AQA require you to understand how the various metaethical theories as discussed in Chapter 7, we offer guidance as to how metaethical theories might relate to this issue. Much of the guidance below is easily applicable to the other applied ethical issues also discussed in the remaining three chapters.
Cognitivism and Realism
The combination of Cognitivism and Realism in this area would entail that moral claims about stealing are truth-apt propositions, expressing beliefs that will be made true by genuinely existing moral properties at least some of the time. For the utilitarian, moral claims regarding the ethical acceptability of individual actions will be made true by natural properties such as pleasure, happiness or preference satisfaction. For the intuitionist, the non-natural property of goodness will make some of our moral claims regarding stealing true.
Cognitivism and Anti-Realism
The moral error theorist believes that our moral claims regarding the ethics of stealing are intended to be true, but can never achieve truth because no moral properties exist as truth-makers for those moral claims. Importantly, just because the moral error theorist cannot endorse the claim that “stealing can be morally wrong at least sometimes”, this does not entail a love of stealing on their part. The moral error theorist may have a non-moral reason for opposing stealing on many occasions, or indeed supporting stealing on other occasions. Moral reasons are not the only reasons not to engage in stealing, as legal and social/personal reasons will also be a factor as they often speak against the wisdom of theft. Moral error theorists who care about the property rights of others, for example, may well strongly oppose stealing.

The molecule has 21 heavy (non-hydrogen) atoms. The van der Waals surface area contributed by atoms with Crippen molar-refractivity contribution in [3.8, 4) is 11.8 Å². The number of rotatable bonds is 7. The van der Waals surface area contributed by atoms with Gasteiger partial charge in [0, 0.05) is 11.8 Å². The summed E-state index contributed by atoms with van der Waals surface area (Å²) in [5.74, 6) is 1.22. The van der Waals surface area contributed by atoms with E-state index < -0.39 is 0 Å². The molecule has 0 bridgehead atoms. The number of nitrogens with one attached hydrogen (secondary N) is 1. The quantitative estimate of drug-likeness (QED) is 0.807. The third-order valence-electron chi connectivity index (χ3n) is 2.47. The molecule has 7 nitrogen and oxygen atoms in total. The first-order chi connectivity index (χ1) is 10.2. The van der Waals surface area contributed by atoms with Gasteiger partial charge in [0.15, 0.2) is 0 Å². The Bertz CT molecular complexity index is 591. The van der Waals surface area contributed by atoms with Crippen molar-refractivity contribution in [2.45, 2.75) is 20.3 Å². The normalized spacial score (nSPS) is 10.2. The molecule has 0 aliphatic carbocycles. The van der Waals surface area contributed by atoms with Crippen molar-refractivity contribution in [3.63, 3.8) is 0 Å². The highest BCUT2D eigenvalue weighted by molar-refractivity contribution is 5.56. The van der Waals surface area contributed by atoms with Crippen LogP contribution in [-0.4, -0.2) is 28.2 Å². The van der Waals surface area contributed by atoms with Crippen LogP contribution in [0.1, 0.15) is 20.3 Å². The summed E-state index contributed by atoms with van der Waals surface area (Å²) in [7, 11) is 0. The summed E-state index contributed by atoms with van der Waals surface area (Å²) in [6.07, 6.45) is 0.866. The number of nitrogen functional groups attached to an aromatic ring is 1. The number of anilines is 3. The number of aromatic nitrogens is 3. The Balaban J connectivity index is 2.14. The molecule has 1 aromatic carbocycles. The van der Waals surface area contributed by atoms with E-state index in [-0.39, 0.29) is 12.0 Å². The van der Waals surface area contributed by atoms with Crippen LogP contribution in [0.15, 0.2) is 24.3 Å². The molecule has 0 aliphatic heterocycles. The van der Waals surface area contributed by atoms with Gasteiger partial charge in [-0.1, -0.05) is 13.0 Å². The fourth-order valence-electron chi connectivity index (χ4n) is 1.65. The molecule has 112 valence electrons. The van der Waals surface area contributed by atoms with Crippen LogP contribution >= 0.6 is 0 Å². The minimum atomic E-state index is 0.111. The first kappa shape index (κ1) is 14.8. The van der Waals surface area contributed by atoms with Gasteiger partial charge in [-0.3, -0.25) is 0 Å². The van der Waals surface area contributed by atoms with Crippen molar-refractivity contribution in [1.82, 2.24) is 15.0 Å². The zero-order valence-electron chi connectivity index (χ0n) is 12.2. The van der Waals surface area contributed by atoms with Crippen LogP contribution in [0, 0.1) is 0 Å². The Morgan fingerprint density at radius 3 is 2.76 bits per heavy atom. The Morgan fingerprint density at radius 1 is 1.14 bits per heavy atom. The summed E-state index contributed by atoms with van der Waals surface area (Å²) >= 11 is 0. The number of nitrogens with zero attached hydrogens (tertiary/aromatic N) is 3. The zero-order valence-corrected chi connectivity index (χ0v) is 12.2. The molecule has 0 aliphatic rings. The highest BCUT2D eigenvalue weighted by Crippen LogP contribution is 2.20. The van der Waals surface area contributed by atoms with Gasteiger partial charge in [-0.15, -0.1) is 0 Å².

Non-Cognitivism and Anti-Realism
According to the simple non-cognitivist considered in this book, our moral utterances regarding stealing are not truth-apt because they are not expressions of belief; they are expressions of emotion or other non-truth-apt attitudes such as approval or disapproval. Thus, according to theories such as Emotivism and Prescriptivism, a phrase such as “stealing is wrong” expresses a negative emotional attitude towards stealing (Emotivism) or makes it clear that we do not want people to steal (Prescriptivism).
Whichever non-cognitivist theory you prefer, the non-cognitivist position is defined by the commitment to the idea that the moral utterances do not reveal something true about the world and do not even try to describe features of the world.
Therefore, we cannot criticise a thief as morally wrong when using this argument (something akin to the claim of the moral error theorist). However, if we adopt Prescriptivism, we might at least be able to criticise the thief for inconsistency if she speaks of the general wrongness of stealing whilst defending the rightness of stealing in her case. Despite this, one big worry for those interested in adopting a view like Emotivism or Prescriptivism is that it cheapens and eliminates the value of moral debate over the moral rightness of stealing, since we cannot defend our ethical claims as being genuinely true or false in the way that realist seeks to do and in the way that most people would wish to.